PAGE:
Every destination has traditions that make the experience one that takes us out of the ordinary and into the culture and history of faraway places.
In the Galapagos, one of these is crossing the equator at sea during a cruise. Keep reading for more about this coming-of-age event that dates back to the times of whalers and pirates.
One fun activity that travellers who visit the Galapagos can do is swim or snorkel with penguins. The Galapagos penguin is one of the smallest in the world, and the only of its species found north of the equator.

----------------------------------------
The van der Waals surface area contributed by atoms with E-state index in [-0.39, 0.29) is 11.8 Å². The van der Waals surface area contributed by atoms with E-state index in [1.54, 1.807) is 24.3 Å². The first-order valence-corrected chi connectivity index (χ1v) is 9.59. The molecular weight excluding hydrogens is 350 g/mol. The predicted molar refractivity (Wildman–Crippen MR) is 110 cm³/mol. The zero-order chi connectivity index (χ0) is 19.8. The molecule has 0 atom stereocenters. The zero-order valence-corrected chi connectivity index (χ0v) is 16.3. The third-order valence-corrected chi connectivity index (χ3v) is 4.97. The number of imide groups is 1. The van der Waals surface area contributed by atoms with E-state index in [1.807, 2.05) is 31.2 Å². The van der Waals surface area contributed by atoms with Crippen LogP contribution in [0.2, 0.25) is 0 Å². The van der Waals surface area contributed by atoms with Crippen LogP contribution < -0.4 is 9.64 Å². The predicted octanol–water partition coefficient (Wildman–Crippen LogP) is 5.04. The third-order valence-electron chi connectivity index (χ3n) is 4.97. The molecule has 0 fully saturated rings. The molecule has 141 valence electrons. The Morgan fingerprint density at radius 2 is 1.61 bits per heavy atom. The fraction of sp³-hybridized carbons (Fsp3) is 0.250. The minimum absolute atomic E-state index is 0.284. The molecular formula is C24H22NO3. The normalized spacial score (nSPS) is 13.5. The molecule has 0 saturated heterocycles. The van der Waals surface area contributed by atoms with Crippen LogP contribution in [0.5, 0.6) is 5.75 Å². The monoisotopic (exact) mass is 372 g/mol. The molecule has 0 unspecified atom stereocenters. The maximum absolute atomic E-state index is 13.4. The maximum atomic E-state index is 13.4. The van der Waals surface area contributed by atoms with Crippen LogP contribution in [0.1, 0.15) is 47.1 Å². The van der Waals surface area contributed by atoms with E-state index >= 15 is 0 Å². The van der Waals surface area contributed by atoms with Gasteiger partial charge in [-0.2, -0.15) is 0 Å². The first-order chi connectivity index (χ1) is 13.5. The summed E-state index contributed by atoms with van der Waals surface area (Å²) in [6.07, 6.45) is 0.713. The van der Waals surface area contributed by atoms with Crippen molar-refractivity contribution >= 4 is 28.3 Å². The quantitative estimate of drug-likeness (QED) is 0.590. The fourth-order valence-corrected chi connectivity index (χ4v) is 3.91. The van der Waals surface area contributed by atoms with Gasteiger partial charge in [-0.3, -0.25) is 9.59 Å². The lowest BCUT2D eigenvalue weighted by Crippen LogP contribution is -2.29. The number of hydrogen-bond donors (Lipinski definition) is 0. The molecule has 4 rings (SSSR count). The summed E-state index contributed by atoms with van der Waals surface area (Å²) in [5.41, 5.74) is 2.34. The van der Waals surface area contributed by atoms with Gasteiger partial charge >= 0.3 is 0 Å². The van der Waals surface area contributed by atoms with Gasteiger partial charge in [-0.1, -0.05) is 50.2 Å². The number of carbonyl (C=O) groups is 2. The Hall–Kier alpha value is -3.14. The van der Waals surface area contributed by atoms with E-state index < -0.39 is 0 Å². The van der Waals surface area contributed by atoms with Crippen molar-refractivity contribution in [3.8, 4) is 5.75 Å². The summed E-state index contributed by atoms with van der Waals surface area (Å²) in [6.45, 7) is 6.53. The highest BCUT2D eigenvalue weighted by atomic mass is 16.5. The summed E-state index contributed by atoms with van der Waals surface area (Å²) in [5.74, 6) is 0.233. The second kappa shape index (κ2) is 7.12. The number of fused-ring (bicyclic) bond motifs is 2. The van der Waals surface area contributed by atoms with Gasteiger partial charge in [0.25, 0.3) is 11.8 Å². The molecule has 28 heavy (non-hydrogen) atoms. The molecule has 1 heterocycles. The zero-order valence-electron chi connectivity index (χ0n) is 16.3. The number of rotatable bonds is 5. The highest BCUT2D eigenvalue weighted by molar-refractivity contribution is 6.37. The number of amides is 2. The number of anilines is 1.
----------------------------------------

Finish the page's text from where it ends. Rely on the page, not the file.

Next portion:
Keep Reading for some fun facts about penguins in the Galapagos, and some of the places where you can find them while in the islands.
During the centuries when the Spanish Empire extended deep into South America, the Galapagos Islands were a safe haven and hideout for pirates and buccaneers.
The location was close enough to the shipping routes used by merchant and government ships laden with riches and headed home to Spain that it made a good launching pad for attacks. It was also far enough away from the mainland for a clean get away.
Sites including Tagus Bay on Isabela and caves found on Floreana Island were safe refuge and storage for plunder. Local folklore says that some of the ill-gotten gains of the first people to visit the islands is still hidden in stashes around the islands.
Keep reading to discover the fascinating history of the Galapagos and a few of the notable pirates that visited the islands.